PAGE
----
Biosignatures & Paleobiology

Abundant Atmospheric Methane From Volcanism On Terrestrial Planets Is Unlikely And Strengthens The Case For Methane As A Biosignature

By Keith Cowing
Press Release
September 16, 2020
Filed under
Abundant Atmospheric Methane From Volcanism On Terrestrial Planets Is Unlikely And Strengthens The Case For Methane As A Biosignature
Results of the Monte-Carlo simulation described in Section 2.2. (a) and (b) show normalized count as a function of log(CH4/CO) and log(CO2/CO) for an ocean world and Earth-like world, respectively. The white dotted lines indicate where CH4/CO = 1 and CO2/CO = 1. For almost all calculated gas speciations, CO2 and CO are much more abundant than CH4.

The disequilibrium combination of abundant methane and carbon dioxide has been proposed as a promising exoplanet biosignature that is readily detectable with upcoming telescopes such as the James Webb Space Telescope.

However, few studies have explored the possibility of non-biological CH4 and CO2 and related contextual clues. Here, we investigate whether magmatic volcanic outgassing on terrestrial planets can produce atmospheric CH4 and CO2 with a thermodynamic model. Our model suggests that volcanoes are unlikely to produce CH4 fluxes comparable to biological fluxes. Improbable cases where volcanoes produce biological amounts of CH4 also produce ample carbon monoxide. We show, using a photochemical model, that high abiotic CH4 abundances produced by volcanoes would be accompanied by high CO abundances, which could be a detectable false positive diagnostic.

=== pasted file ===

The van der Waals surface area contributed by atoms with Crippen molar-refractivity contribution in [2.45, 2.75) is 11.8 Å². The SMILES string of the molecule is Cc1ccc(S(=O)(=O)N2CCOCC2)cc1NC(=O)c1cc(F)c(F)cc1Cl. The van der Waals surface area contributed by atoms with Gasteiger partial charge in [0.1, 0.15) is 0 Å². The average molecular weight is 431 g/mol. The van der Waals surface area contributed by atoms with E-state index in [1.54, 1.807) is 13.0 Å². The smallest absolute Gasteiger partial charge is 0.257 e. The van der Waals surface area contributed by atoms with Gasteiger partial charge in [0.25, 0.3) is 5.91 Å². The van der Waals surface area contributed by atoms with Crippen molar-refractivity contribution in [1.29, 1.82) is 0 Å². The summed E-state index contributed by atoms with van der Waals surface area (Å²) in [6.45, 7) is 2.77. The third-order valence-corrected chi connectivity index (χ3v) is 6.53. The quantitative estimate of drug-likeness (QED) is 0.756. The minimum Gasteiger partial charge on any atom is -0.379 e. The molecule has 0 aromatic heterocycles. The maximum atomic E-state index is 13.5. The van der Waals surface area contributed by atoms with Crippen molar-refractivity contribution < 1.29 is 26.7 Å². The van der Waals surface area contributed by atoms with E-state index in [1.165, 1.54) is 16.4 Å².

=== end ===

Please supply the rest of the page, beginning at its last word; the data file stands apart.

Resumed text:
Overall, when considering known mechanisms for generating abiotic CH4 on terrestrial planets, we conclude that observations of atmospheric CH4 with CO2 are difficult to explain without the presence of biology when the CH4 abundance implies a surface flux comparable to modern Earth’s biological CH4 flux. A small or negligible CO abundance strengthens the CH4+CO2 biosignature because life readily consumes atmospheric CO, while reducing volcanic gases likely cause CO to build up in a planet’s atmosphere. Furthermore, the difficulty of volcanically-generated CH4-rich atmospheres suitable for an origin of life may favor alternatives such as impact-induced reducing atmospheres.

Nicholas Wogan, Joshua Krissansen-Totton, David C. Catling

Comments: Accepted by Planetary Science Journal on September 15th, 2020
Subjects: Earth and Planetary Astrophysics (astro-ph.EP)
Cite as: arXiv:2009.07761 [astro-ph.EP] (or arXiv:2009.07761v1 [astro-ph.EP] for this version)
Submission history
From: Nicholas Wogan
[v1] Wed, 16 Sep 2020 15:45:04 UTC (482 KB)

Explorers Club Fellow, ex-NASA Space Station Payload manager/space biologist, Away Teams, Journalist, Lapsed climber, Synaesthete, Na’Vi-Jedi-Freman-Buddhist-mix, ASL, Devon Island and Everest Base Camp veteran, (he/him) πŸ––πŸ»